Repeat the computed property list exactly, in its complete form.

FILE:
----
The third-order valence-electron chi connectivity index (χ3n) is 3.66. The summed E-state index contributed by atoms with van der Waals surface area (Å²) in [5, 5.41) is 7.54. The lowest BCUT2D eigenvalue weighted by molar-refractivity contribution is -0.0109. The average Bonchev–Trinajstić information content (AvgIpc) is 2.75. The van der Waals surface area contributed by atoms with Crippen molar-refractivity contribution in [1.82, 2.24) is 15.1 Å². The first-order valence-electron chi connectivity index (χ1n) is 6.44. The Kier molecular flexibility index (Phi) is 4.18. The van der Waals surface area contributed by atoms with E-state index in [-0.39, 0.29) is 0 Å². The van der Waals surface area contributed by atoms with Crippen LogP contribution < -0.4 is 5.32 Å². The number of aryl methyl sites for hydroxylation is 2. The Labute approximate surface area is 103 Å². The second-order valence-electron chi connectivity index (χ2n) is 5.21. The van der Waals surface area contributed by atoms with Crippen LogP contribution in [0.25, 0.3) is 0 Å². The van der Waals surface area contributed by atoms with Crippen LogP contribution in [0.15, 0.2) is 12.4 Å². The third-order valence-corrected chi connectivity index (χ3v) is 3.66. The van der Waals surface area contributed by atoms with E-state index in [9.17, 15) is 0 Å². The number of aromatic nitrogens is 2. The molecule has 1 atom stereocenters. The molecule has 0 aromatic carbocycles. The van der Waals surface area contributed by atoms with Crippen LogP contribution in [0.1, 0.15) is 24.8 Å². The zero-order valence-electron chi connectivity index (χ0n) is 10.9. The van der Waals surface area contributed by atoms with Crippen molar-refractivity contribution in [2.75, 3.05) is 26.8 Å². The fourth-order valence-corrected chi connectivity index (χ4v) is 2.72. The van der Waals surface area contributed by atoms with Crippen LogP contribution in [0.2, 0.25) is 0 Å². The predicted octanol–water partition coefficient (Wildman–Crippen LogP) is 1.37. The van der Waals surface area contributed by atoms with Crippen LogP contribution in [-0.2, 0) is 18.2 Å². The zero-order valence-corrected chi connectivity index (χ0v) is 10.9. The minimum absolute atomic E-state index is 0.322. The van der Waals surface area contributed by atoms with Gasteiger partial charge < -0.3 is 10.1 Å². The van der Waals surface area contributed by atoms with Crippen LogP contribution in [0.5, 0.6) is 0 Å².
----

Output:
The third-order valence-electron chi connectivity index (χ3n) is 3.66. The summed E-state index contributed by atoms with van der Waals surface area (Å²) in [5, 5.41) is 7.54. The lowest BCUT2D eigenvalue weighted by molar-refractivity contribution is -0.0109. The average Bonchev–Trinajstić information content (AvgIpc) is 2.75. The van der Waals surface area contributed by atoms with Crippen molar-refractivity contribution in [1.82, 2.24) is 15.1 Å². The first-order valence-electron chi connectivity index (χ1n) is 6.44. The Kier molecular flexibility index (Phi) is 4.18. The van der Waals surface area contributed by atoms with E-state index in [-0.39, 0.29) is 0 Å². The van der Waals surface area contributed by atoms with Crippen LogP contribution < -0.4 is 5.32 Å². The number of aryl methyl sites for hydroxylation is 2. The Labute approximate surface area is 103 Å². The second-order valence-electron chi connectivity index (χ2n) is 5.21. The van der Waals surface area contributed by atoms with Crippen LogP contribution in [0.25, 0.3) is 0 Å². The van der Waals surface area contributed by atoms with Crippen LogP contribution in [0.15, 0.2) is 12.4 Å². The third-order valence-corrected chi connectivity index (χ3v) is 3.66. The van der Waals surface area contributed by atoms with E-state index in [9.17, 15) is 0 Å². The number of aromatic nitrogens is 2. The molecule has 1 atom stereocenters. The molecule has 0 aromatic carbocycles. The van der Waals surface area contributed by atoms with Crippen LogP contribution in [0.1, 0.15) is 24.8 Å². The zero-order valence-electron chi connectivity index (χ0n) is 10.9. The van der Waals surface area contributed by atoms with Crippen molar-refractivity contribution in [2.75, 3.05) is 26.8 Å². The fourth-order valence-corrected chi connectivity index (χ4v) is 2.72. The van der Waals surface area contributed by atoms with Crippen LogP contribution in [0.2, 0.25) is 0 Å². The predicted octanol–water partition coefficient (Wildman–Crippen LogP) is 1.37. The van der Waals surface area contributed by atoms with Crippen LogP contribution in [-0.2, 0) is 18.2 Å². The zero-order valence-corrected chi connectivity index (χ0v) is 10.9. The minimum absolute atomic E-state index is 0.322. The van der Waals surface area contributed by atoms with Gasteiger partial charge < -0.3 is 10.1 Å². The van der Waals surface area contributed by atoms with Crippen LogP contribution in [0.5, 0.6) is 0 Å².